The lesson we learn from Trump’s dismantling of Iran’s blackmail is in a simple phrase: Peace through victory.
Look at his critics. They falsely accuse him of making the world more dangerous. The truth is, Obama—with his foreign policy of weakness and capitulation—made the word dangerous.
Obama continually gave things away, got nothing in return, and increased contempt for America.
By refusing to accept nothing less than victory, Trump brought North Korea and South Korea together. Trump offered nothing to North Korea to get this peace.
Arthur Matthews saw the future. It is almost as if he saw Obama. Look at what he wrote and pay special attention to a question he asks the church:
“Old Testament examples of prayer at work portray most dramatically for us the believer’s authority over all the power of God’s enemies. There is a finality that will not be gainsaid in the way the superior strength of alien armies is disposed of as God’s servants.
This finality is not seen in the political bargaining that characterizes our day. Compromises are made, peace treaties are signed, and the peacemakers move to other danger spots; but the fighting still goes on. Are we allowing our disillusionment with the world’s acclaimed peacemakers to influence our thinking on spiritual warfare? Are we really convinced our call is to spiritual welfare and peace through victory?”
Obama’s weak approach is the legacy of liberal thinking. Victory is not possible. The best we can hope for is a tenuous treaty. Nothing is settled. The undercurrent of defeatism is in many liberal policies. Liberalism seeks the half-cure for everything.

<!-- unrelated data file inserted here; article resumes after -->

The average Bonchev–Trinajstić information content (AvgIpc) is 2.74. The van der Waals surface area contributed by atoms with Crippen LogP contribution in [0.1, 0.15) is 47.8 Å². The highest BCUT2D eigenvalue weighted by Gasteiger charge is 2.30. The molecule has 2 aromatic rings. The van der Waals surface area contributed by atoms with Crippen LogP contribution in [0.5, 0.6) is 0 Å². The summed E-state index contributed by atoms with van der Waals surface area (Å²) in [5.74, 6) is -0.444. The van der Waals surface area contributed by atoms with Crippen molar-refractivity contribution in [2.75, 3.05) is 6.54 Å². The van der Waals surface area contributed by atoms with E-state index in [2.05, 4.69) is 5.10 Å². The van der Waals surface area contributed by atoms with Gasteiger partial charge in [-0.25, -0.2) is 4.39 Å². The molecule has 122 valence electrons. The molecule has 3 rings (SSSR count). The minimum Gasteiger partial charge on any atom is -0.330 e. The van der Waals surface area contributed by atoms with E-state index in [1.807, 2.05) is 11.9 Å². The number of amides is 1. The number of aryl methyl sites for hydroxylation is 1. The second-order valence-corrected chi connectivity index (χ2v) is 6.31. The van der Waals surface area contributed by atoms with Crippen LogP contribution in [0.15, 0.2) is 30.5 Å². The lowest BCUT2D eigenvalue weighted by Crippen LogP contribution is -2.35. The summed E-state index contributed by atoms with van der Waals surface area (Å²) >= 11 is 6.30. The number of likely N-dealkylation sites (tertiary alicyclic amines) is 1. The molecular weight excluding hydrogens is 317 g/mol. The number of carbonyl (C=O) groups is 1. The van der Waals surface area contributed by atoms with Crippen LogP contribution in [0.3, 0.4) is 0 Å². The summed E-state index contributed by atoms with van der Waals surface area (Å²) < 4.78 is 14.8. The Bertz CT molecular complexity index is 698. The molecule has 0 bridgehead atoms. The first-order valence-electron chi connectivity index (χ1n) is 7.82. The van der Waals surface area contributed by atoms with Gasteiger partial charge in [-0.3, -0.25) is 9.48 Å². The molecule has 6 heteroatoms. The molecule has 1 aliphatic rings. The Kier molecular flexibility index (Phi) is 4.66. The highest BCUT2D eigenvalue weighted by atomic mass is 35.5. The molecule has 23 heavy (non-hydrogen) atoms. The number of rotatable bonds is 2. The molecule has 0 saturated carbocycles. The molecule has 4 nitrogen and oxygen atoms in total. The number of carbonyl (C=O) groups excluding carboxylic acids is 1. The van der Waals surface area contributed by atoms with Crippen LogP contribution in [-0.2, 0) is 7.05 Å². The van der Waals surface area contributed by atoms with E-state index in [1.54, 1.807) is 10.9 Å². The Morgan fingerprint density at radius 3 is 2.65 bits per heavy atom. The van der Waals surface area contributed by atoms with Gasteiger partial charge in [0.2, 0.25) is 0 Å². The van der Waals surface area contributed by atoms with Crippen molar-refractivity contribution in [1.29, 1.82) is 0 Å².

Christian leaders need to examine themselves for hypocrisy. While condemning leftist ideology they unwittingly agree to its defeatism.
Have we allowed Obama style defeatism to influence our approach to spiritual warfare?
Let’s look at examples in prayer and revival. We don’t really believe they are forces that can change our world. It shows in what we are saying and doing. We really don’t lead prayer as if it had power to change society. We don’t preach revival because we can’t image our people really being willing to pay the price.
Peace through victory always means calling someone’s bluff. Trump did that to Iran. Christians leaders must learn to do that to Satan. Call his bluff. Tell him he’s the defeated one! Behave like Jesus won on the Cross.
Listen again to Arthur Matthews: “In any situation where Satan dominates and threatens, God looks for a man through whom he may declare war on the enemy. He purposes that through this man Satan be served notice to back up, pack up, and clear out.”
The two greatest enemies of prayer and revival are the preachers who express their unbelief in one of two extremes:
-They are soft on sin because they don’t believe in the power of God to change sinners. Their gospel is diluted down to the level they believe people will accept.
-They preach gloom and doom—not because they see it in the Book of Revelation—but because they can’t imagine a great revival in the last days.
Peace through victory calls the devil’s bluff on the biggest level. It declares that the Earth can still be enveloped by a massive act of God.
By holding to a policy of peace through victory, Trump has already seen results no one could have imagined. It is time for Christian leaders to repent of their defeatism and embrace the power of prayer to make tangible changes in the hearts of men and women and to impact world events.
Once again, Arthur Matthews: “It is the man who prays who exercises supremacy even over international situations. Men are going to have to acknowledge the peace will not be brought through politicians, but through the intercessor who has learned to wage spiritual warfare and wins peace over the principalities and powers in high places.”